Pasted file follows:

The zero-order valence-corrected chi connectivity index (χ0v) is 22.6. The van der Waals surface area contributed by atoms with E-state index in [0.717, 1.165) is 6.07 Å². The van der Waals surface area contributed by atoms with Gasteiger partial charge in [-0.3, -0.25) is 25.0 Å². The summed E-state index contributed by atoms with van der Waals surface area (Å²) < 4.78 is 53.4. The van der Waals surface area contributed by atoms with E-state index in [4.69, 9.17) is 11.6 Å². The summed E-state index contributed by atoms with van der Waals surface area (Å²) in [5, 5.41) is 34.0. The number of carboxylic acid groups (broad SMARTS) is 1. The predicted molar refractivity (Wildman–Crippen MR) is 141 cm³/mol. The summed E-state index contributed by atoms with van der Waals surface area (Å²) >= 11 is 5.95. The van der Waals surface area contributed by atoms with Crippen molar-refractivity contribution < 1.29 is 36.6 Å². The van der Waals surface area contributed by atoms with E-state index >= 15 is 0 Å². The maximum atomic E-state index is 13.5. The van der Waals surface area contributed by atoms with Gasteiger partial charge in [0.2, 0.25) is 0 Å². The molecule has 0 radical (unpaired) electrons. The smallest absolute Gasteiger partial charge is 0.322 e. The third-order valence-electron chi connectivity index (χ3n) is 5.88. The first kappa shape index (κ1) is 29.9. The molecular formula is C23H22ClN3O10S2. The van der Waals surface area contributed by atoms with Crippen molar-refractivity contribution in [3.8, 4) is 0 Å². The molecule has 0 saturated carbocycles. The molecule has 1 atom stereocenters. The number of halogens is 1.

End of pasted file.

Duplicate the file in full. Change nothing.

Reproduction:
The zero-order valence-corrected chi connectivity index (χ0v) is 22.6. The van der Waals surface area contributed by atoms with E-state index in [0.717, 1.165) is 6.07 Å². The van der Waals surface area contributed by atoms with Gasteiger partial charge in [-0.3, -0.25) is 25.0 Å². The summed E-state index contributed by atoms with van der Waals surface area (Å²) < 4.78 is 53.4. The van der Waals surface area contributed by atoms with E-state index in [4.69, 9.17) is 11.6 Å². The summed E-state index contributed by atoms with van der Waals surface area (Å²) in [5, 5.41) is 34.0. The number of carboxylic acid groups (broad SMARTS) is 1. The predicted molar refractivity (Wildman–Crippen MR) is 141 cm³/mol. The summed E-state index contributed by atoms with van der Waals surface area (Å²) >= 11 is 5.95. The van der Waals surface area contributed by atoms with Crippen molar-refractivity contribution < 1.29 is 36.6 Å². The van der Waals surface area contributed by atoms with E-state index >= 15 is 0 Å². The maximum atomic E-state index is 13.5. The van der Waals surface area contributed by atoms with Gasteiger partial charge in [0.2, 0.25) is 0 Å². The molecule has 0 radical (unpaired) electrons. The smallest absolute Gasteiger partial charge is 0.322 e. The third-order valence-electron chi connectivity index (χ3n) is 5.88. The first kappa shape index (κ1) is 29.9. The molecular formula is C23H22ClN3O10S2. The van der Waals surface area contributed by atoms with Crippen molar-refractivity contribution in [3.8, 4) is 0 Å². The molecule has 0 saturated carbocycles. The molecule has 1 atom stereocenters. The number of halogens is 1.